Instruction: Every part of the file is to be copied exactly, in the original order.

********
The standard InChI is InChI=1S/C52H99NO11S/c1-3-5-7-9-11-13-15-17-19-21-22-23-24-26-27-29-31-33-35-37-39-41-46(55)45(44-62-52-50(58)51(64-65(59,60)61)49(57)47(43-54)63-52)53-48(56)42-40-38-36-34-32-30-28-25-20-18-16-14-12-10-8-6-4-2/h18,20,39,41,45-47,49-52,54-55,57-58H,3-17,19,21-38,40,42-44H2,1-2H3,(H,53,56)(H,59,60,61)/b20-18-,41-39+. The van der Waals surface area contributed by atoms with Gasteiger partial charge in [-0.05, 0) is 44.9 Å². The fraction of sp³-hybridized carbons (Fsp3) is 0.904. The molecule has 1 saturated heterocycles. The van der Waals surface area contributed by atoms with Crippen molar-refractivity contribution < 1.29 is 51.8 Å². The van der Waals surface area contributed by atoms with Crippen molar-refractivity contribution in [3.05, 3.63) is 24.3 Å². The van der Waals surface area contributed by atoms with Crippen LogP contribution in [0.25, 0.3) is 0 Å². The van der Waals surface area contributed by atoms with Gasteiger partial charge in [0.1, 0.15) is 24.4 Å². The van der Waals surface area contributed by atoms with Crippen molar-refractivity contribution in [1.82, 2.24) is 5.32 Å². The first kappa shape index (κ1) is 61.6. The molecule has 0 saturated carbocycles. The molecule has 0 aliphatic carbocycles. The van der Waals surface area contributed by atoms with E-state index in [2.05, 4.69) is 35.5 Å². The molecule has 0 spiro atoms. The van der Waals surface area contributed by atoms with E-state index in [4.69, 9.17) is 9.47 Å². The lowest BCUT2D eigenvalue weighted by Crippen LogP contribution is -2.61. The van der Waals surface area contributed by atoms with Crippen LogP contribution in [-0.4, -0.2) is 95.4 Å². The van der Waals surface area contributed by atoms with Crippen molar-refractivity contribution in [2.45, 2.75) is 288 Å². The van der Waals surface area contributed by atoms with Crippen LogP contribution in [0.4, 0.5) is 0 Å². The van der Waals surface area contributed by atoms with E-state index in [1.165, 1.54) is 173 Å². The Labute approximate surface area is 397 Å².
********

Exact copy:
The standard InChI is InChI=1S/C52H99NO11S/c1-3-5-7-9-11-13-15-17-19-21-22-23-24-26-27-29-31-33-35-37-39-41-46(55)45(44-62-52-50(58)51(64-65(59,60)61)49(57)47(43-54)63-52)53-48(56)42-40-38-36-34-32-30-28-25-20-18-16-14-12-10-8-6-4-2/h18,20,39,41,45-47,49-52,54-55,57-58H,3-17,19,21-38,40,42-44H2,1-2H3,(H,53,56)(H,59,60,61)/b20-18-,41-39+. The van der Waals surface area contributed by atoms with Gasteiger partial charge in [-0.05, 0) is 44.9 Å². The fraction of sp³-hybridized carbons (Fsp3) is 0.904. The molecule has 1 saturated heterocycles. The van der Waals surface area contributed by atoms with Crippen molar-refractivity contribution < 1.29 is 51.8 Å². The van der Waals surface area contributed by atoms with Crippen molar-refractivity contribution in [3.05, 3.63) is 24.3 Å². The van der Waals surface area contributed by atoms with Crippen LogP contribution in [0.25, 0.3) is 0 Å². The van der Waals surface area contributed by atoms with Gasteiger partial charge in [0.1, 0.15) is 24.4 Å². The van der Waals surface area contributed by atoms with Crippen molar-refractivity contribution in [1.82, 2.24) is 5.32 Å². The first kappa shape index (κ1) is 61.6. The molecule has 0 saturated carbocycles. The molecule has 0 aliphatic carbocycles. The van der Waals surface area contributed by atoms with E-state index in [2.05, 4.69) is 35.5 Å². The molecule has 0 spiro atoms. The van der Waals surface area contributed by atoms with E-state index in [4.69, 9.17) is 9.47 Å². The lowest BCUT2D eigenvalue weighted by Crippen LogP contribution is -2.61. The van der Waals surface area contributed by atoms with Crippen LogP contribution in [-0.4, -0.2) is 95.4 Å². The van der Waals surface area contributed by atoms with Crippen molar-refractivity contribution in [2.45, 2.75) is 288 Å². The van der Waals surface area contributed by atoms with Crippen LogP contribution in [0.4, 0.5) is 0 Å². The van der Waals surface area contributed by atoms with E-state index in [1.165, 1.54) is 173 Å². The Labute approximate surface area is 397 Å².